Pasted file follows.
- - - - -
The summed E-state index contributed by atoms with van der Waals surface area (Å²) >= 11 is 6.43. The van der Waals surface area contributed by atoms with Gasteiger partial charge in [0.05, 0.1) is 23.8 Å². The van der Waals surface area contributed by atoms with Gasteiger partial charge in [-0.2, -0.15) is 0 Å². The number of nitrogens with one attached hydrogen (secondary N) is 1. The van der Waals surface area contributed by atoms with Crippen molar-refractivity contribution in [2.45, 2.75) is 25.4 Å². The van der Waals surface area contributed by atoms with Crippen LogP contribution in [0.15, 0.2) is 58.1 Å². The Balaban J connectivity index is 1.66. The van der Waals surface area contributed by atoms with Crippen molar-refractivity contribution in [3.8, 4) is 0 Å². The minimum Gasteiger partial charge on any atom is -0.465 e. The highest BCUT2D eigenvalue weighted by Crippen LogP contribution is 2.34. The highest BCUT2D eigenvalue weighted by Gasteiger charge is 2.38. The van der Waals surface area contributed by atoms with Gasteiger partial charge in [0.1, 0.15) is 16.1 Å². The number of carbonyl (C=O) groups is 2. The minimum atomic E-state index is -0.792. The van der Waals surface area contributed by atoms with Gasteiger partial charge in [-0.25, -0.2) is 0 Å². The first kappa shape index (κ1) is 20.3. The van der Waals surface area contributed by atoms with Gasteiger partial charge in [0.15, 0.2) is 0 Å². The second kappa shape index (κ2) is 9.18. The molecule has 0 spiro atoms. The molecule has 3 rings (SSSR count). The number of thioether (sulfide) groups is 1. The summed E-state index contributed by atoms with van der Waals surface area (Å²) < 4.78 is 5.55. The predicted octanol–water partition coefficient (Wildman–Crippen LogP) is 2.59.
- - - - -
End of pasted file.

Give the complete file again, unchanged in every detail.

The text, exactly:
The summed E-state index contributed by atoms with van der Waals surface area (Å²) >= 11 is 6.43. The van der Waals surface area contributed by atoms with Gasteiger partial charge in [0.05, 0.1) is 23.8 Å². The van der Waals surface area contributed by atoms with Gasteiger partial charge in [-0.2, -0.15) is 0 Å². The number of nitrogens with one attached hydrogen (secondary N) is 1. The van der Waals surface area contributed by atoms with Crippen molar-refractivity contribution in [2.45, 2.75) is 25.4 Å². The van der Waals surface area contributed by atoms with Crippen LogP contribution in [0.15, 0.2) is 58.1 Å². The Balaban J connectivity index is 1.66. The van der Waals surface area contributed by atoms with Crippen molar-refractivity contribution in [3.8, 4) is 0 Å². The minimum Gasteiger partial charge on any atom is -0.465 e. The highest BCUT2D eigenvalue weighted by Crippen LogP contribution is 2.34. The highest BCUT2D eigenvalue weighted by Gasteiger charge is 2.38. The van der Waals surface area contributed by atoms with Gasteiger partial charge in [0.1, 0.15) is 16.1 Å². The number of carbonyl (C=O) groups is 2. The minimum atomic E-state index is -0.792. The van der Waals surface area contributed by atoms with Gasteiger partial charge in [-0.25, -0.2) is 0 Å². The first kappa shape index (κ1) is 20.3. The van der Waals surface area contributed by atoms with Gasteiger partial charge in [0.15, 0.2) is 0 Å². The second kappa shape index (κ2) is 9.18. The molecule has 0 spiro atoms. The molecule has 3 rings (SSSR count). The number of thioether (sulfide) groups is 1. The summed E-state index contributed by atoms with van der Waals surface area (Å²) < 4.78 is 5.55. The predicted octanol–water partition coefficient (Wildman–Crippen LogP) is 2.59.